The bird life on Fraser Island is amazing for Birdwatchers and photographers.
Fraser Island has an abundance of birdlife and it makes it a major attraction for naturalists with over 350 species of birds recorded.
It is a natural playground, nursery and hunting ground for birds. As Fraser Island is the worlds largest sand island covering 123km long and 166,038ha it is an island of significant importance to the breeding and habitat of birdlife.
This is one of the many reasons it is a Heritage listed National Park with outstanding natural value that needs protection.
The different varieties and species found on Fraser Island include:
- Birds of Prey
- Wading birds
- Migratory birds
- Nocturnal birds
- Ground dwelling birds
When are the best viewing times
If you are visiting the island the best time to go spotting is in the early mornings around sunrise and again in the mid to late afternoons to find specific species. However, the birdlife is so abundant on Fraser Island that you will find birds everywhere without even looking at any time of the day.
Most common and easy birds to find and photograph
Some of the favourite birds that visitors spot and photograph are:
- Sea Gulls
- Pied Oyster Catchers
- Azure Kingfishers
- Sea Eagle
- Brahminy Kites
- Crested Terns
These birds are some of the prettiest birds that you will commonly see just about anywhere on the island.
Pelicans are a common bird found all over Australia as they fly to different locations in search of food. Luckily, Fraser Island has an abundance of food sources and it seems that they enjoy the area as much as the humans do.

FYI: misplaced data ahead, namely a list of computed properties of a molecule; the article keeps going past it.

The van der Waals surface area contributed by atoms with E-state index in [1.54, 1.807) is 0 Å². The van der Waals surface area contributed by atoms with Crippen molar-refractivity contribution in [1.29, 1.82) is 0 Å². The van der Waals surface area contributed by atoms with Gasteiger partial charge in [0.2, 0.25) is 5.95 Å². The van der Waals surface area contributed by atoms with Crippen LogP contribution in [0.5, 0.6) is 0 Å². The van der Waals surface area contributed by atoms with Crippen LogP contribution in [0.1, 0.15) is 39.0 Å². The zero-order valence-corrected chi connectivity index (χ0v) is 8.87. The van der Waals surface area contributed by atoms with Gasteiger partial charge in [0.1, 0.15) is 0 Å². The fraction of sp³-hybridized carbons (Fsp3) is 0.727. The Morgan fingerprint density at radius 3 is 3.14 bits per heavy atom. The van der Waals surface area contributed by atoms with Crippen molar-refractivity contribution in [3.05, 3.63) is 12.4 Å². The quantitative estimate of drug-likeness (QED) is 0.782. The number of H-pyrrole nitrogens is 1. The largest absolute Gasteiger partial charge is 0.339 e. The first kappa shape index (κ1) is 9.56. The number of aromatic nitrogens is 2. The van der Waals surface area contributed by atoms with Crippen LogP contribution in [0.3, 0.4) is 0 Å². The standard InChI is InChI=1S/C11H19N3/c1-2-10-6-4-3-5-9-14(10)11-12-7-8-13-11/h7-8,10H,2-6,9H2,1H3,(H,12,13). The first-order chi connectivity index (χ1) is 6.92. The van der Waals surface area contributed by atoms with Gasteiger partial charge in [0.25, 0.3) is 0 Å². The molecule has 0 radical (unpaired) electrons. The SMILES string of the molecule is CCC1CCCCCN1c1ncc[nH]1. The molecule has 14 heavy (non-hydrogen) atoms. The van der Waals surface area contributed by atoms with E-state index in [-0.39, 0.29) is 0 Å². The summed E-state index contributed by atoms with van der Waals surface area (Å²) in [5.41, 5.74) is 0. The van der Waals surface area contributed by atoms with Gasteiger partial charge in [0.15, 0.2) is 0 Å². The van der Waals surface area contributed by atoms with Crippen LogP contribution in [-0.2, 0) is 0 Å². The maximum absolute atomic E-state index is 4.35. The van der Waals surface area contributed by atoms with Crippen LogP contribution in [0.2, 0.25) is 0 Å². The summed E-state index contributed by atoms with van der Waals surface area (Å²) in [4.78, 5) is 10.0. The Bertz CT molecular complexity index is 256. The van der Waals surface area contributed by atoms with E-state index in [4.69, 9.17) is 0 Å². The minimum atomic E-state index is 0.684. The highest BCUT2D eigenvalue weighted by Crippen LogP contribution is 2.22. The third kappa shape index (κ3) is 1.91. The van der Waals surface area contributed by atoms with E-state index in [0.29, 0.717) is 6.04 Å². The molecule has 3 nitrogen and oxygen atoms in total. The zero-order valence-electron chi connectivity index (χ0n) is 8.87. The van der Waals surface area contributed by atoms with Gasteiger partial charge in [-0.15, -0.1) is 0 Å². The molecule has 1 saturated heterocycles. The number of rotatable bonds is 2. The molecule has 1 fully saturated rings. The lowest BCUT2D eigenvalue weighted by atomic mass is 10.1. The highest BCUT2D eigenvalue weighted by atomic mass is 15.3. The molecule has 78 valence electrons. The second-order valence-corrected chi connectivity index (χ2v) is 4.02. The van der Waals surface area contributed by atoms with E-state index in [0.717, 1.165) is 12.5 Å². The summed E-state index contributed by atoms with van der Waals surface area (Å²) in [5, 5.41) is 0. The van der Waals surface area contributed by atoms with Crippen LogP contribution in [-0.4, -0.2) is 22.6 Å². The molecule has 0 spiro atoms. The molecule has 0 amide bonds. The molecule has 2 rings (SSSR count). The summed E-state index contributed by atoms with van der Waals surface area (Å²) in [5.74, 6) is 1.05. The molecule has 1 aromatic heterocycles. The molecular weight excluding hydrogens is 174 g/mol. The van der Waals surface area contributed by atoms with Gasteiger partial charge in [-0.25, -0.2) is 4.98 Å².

If you look up to the skies above you will find the chestnut brown and white Brahminy Kites scattered along the coastline and the sand dunes.
Then if you look to the waters edge you will definitely find Pied Oystercatchers digging with their beaks searching for buried pippies in the sand.
In the freshwater lakes you will find ducks paddling in calm waters and perched in the trees around the lakes are common Kingfishers.
From a viewing platform atop of the headlands at Waddy Point or Indian Head you will surely find some dive bombing in and out of the waves catching fish. Often you can also see this behaviour from the shoreline as you look out to the sea.
Rarest birds on the island
A beautiful green and yellow ground dwelling bird known as the Pezoporus wallicus or the Ground Parrot is endangered in most parts of Australia. However, it thrives on Fraser Island but it is still the least sighted bird on the island. It makes its nest on the ground in surrounding vegetation where it lays its eggs.
Some of the rare and endangered species that can be found on the island include:
- Chestnut Teal (Anas castanea )
- Great Crested Grebe (Podiceps cristatus)
- Red Goshawk (Erythrotriochis radiatus)
This link provides further information on rare and endangered species that are found on Fraser Island https://espace.library.uq.edu.au/view/UQ:339591/Vertebrate_fauna_Fraser_Island.pdf